1. Does anyone actually know which boxers are good, which are great, and which are fake?
I’m not sure. The sport is so balkanized that there just doesn’t seem to be a reliable way of determining who the best fighters really are. If you tried to make a flow chart of all the competing promoters, managers, advisers, television networks, state athletic commissions, and the fighters themselves, I imagine it would resemble the knot of greasy hair that accumulates in your bathtub drain. On top of that, there’s the very tired but very true old saw that styles make fights — a boxer can look horrible against certain opponents and transcendent against others.
This helps explain what we witnessed Saturday night at Madison Square Garden, when 154-pound champion Austin Trout won a unanimous decision over Miguel Cotto — one of boxing’s real superstars — in front of a mostly deflated Puerto Rican crowd that came to cheer Cotto. After the fact, it’s easy to see how Trout defeated Cotto — he was bigger and faster, with more crisp boxing skills. He fought busier than Cotto, and he proved capable of handling Cotto’s pressure and power. Was it possible to predict this before the fight? Sure, but that prediction would have been mostly guesswork. Just as easily as you could look at Trout’s age, size, and speed advantages, you could point to Cotto’s edges in experience, acknowledged punching power, and demonstrated willpower. And with Cotto, at least, you can feel confident in knowing what he would bring into the ring, since he’d demonstrated it against the best fighters of his generation — Manny Pacquiao, Floyd Mayweather Jr., Shane Mosley, the list goes on. All the skills Trout demonstrated in his 25 professional fights before facing Cotto might not mean anything, since he’d been showcasing them against opponents worse than almost every fighter Cotto has faced in the past six or seven years.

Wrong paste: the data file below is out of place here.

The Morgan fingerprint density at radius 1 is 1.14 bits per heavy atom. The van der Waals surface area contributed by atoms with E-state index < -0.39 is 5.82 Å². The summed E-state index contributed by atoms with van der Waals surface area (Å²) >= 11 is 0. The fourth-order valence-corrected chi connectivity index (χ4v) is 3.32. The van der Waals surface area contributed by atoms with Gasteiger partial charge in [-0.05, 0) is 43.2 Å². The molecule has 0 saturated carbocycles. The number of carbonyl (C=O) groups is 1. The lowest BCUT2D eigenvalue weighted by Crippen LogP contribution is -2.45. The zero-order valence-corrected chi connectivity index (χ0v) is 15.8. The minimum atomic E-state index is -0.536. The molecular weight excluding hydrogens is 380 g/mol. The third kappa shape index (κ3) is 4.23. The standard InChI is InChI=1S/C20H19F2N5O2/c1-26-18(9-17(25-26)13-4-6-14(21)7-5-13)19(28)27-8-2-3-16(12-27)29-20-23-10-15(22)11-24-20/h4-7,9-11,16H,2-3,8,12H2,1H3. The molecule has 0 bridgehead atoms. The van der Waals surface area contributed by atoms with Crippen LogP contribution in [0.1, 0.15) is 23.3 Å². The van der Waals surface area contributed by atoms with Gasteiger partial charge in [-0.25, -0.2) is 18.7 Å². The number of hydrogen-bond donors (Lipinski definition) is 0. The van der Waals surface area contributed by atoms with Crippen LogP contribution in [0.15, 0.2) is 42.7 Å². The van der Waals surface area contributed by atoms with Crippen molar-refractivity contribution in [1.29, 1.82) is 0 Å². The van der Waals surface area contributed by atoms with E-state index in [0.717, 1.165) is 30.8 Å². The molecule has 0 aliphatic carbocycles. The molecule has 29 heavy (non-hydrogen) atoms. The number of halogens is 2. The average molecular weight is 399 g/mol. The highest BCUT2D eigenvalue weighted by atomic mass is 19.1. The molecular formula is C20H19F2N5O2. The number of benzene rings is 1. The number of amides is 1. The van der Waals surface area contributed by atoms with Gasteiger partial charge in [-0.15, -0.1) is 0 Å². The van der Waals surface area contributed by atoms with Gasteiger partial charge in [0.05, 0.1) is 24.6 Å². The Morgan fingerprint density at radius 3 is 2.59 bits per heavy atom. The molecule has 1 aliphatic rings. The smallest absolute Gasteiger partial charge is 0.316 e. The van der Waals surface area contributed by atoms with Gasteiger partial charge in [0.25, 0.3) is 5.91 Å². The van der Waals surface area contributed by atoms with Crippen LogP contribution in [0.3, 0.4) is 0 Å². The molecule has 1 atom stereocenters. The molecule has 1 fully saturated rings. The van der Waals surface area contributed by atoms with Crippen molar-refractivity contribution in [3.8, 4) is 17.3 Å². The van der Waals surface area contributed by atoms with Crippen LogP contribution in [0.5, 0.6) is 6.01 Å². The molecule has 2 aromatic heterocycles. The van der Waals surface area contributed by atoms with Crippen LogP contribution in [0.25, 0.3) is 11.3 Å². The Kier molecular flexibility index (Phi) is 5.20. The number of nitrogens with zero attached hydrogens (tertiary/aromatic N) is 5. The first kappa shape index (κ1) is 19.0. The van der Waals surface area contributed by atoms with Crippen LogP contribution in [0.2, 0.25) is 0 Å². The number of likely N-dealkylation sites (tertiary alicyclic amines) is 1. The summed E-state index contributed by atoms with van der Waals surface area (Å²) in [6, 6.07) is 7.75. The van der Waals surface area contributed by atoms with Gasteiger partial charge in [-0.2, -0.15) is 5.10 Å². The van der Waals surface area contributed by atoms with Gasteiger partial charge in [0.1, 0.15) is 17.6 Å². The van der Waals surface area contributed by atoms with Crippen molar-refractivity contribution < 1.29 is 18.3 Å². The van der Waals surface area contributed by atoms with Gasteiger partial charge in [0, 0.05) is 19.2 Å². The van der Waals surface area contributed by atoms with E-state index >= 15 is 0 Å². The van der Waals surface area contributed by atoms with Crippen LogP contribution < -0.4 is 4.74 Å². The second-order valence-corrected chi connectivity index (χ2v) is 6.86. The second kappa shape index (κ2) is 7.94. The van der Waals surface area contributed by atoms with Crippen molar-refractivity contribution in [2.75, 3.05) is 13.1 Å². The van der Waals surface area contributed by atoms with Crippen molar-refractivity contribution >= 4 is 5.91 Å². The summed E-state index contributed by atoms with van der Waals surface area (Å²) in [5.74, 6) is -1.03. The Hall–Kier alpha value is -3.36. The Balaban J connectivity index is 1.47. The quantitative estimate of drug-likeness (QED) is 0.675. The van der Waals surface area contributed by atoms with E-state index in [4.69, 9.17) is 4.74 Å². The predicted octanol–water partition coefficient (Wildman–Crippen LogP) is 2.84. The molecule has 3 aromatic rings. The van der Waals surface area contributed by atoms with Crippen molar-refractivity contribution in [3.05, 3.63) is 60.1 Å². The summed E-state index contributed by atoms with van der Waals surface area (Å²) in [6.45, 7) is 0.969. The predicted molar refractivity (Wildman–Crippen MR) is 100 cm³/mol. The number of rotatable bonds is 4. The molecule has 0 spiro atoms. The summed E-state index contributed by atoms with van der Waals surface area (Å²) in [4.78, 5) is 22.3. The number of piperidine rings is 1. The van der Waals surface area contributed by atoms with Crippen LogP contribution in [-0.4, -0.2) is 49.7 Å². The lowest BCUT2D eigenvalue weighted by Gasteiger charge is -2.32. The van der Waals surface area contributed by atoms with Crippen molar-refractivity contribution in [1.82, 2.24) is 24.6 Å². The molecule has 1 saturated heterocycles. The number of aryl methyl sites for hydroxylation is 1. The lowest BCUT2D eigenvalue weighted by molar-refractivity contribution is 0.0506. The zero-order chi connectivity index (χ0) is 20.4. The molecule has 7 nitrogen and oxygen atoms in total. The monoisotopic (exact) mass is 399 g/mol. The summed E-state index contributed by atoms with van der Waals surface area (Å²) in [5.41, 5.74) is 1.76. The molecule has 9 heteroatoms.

One thing about Cotto, however: A fighter will find out how good he really is against him. Cotto's opponents either solve the problem of his pressure or Cotto presents them with a final solution — his left hook. Trout passed the test. He was quick enough to lance Cotto with straight left hands to the Puerto Rican fighter’s softer-than-usual midsection. Trout was smart enough to tie up Cotto most of the times he got backed up against the ropes. He was sturdy enough to take some clean, hard Cotto left hooks to the body and head. And he punched with enough power and variety — straight lefts early in the fight, a right hook that stemmed Cotto’s aggression in the middle rounds, and uppercuts that seemed to stun and stumble Cotto in the 11th and 12th — to prevent Cotto from steamrolling him. All the skillful boxing Trout appeared to be capable of turned out to be real — and Cotto forced him to use it.
2. Return of the Canelo Face!
Canelo Alvarez, the Mexican heartthrob ginger, was ringside because Golden Boy Productions had hoped to match him with Cotto next year in a huge Mexico–vs.–Puerto Rico Cinco de Mayo bout. If Cotto had won, that is. This image came up on the MSG JumboTron right before the 11th round, as it was becoming clear that Cotto might lose on the scorecards if he couldn’t score a knockdown or knockout before the end of the fight. Canelo, of course, looks dashing as ever, but a tad pensive.